Achievement in film editing
"Avatar" (20th Century Fox) Stephen Rivkin, John Refoua and James Cameron
"District 9" (Sony Pictures Releasing) Julian Clarke
"The Hurt Locker" (Summit Entertainment) Bob Murawski and Chris Innis
"Inglourious Basterds" (The Weinstein Company) Sally Menke
"Precious: Based on the Novel 'Push' by Sapphire" (Lionsgate) Joe Klotz

Best foreign language film of the year
"Ajami"(Kino International) An Inosan Production Israel
"El Secreto de Sus Ojos" (Sony Pictures Classics) A Haddock Films Production Argentina
"The Milk of Sorrow" A Wanda Visión/Oberon Cinematogràfica/Vela Production Peru
"Un Prophète" (Sony Pictures Classics) A Why Not/Page 114/Chic Films Production France
"The White Ribbon" (Sony Pictures Classics) An X Filme Creative Pool/Wega Film/Les Films du Losange/Lucky Red Production Germany

Achievement in makeup
"Il Divo" (MPI Media Group through Music Box) Aldo Signoretti and Vittorio Sodano
"Star Trek" (Paramount and Spyglass Entertainment) Barney Burman, Mindy Hall and Joel Harlow
"The Young Victoria" (Apparition) Jon Henry Gordon and Jenny Shircore

Achievement in music written for motion pictures (Original score)
"Avatar" (20th Century Fox) James Horner
"Fantastic Mr. Fox" (20th Century Fox) Alexandre Desplat
"The Hurt Locker" (Summit Entertainment) Marco Beltrami and Buck Sanders
"Sherlock Holmes" (Warner Bros.) Hans Zimmer
"Up" (Walt Disney) Michael Giacchino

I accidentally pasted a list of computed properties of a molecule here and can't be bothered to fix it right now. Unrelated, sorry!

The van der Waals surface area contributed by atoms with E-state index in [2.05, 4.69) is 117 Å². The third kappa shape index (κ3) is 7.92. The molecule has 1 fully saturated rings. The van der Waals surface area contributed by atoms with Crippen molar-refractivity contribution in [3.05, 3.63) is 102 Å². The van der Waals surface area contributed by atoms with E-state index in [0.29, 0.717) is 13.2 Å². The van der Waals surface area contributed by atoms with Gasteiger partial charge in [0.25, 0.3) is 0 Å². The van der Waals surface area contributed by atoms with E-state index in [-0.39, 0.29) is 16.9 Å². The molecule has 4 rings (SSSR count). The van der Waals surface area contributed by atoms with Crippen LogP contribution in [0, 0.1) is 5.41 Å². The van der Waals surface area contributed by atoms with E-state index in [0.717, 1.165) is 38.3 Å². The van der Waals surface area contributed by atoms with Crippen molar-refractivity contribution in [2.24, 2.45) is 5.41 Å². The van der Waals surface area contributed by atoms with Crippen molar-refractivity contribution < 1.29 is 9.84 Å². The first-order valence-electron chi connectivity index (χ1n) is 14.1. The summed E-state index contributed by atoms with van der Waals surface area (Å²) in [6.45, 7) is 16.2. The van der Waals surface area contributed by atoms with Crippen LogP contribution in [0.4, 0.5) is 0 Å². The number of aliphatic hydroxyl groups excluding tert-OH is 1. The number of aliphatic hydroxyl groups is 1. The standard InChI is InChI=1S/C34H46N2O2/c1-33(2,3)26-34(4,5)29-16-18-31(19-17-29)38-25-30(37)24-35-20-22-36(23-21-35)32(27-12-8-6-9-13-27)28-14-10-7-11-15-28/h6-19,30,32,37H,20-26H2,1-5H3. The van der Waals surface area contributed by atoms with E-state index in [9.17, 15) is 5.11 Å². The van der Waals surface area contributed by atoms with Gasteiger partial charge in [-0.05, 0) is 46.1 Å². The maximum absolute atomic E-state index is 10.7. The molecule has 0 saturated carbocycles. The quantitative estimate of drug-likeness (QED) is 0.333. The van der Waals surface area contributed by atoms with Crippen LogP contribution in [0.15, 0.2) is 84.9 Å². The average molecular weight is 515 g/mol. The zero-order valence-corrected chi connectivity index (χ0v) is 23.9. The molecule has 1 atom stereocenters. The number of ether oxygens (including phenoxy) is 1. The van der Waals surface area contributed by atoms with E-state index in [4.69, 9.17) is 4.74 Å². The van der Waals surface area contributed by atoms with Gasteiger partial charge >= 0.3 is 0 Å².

Achievement in music written for motion pictures (Original song)
"Almost There" from "The Princess and the Frog" (Walt Disney) Music and Lyric by Randy Newman
"Down in New Orleans" from "The Princess and the Frog" (Walt Disney) Music and Lyric by Randy Newman
"Loin de Paname" from "Paris 36" (Sony Pictures Classics) Music by Reinhardt Wagner
Lyric by Frank Thomas
"Take It All" from "Nine" (The Weinstein Company) Music and Lyric by Maury Yeston
"The Weary Kind (Theme from Crazy Heart)" from "Crazy Heart" (Fox Searchlight) Music and Lyric by Ryan Bingham and T Bone Burnett

Best motion picture of the year
"Avatar" (20th Century Fox)
A Lightstorm Entertainment Production James Cameron and Jon Landau, Producers
"The Blind Side" (Warner Bros.)
An Alcon Entertainment Production Nominees to be determined
"District 9" (Sony Pictures Releasing)
A Block/Hanson Production Peter Jackson and Carolynne Cunningham, Producers
"An Education" (Sony Pictures Classics)
A Finola Dwyer/Wildgaze Films Production Finola Dwyer and Amanda Posey, Producers
"The Hurt Locker" (Summit Entertainment)
A Voltage Pictures Production Nominees to be determined
"Inglourious Basterds" (The Weinstein Company)
A Weinstein Company/Universal Pictures/A Band Apart/Zehnte Babelsberg Production Lawrence Bender, Producer
"Precious: Based on the Novel 'Push' by Sapphire" (Lionsgate)
A Lee Daniels Entertainment/Smokewood Entertainment Production Lee Daniels, Sarah Siegel-Magness and Gary Magness, Producers
"A Serious Man" (Focus Features)
A Working Title Films Production Joel Coen and Ethan Coen, Producers
"Up" (Walt Disney)
A Pixar Production Jonas Rivera, Producer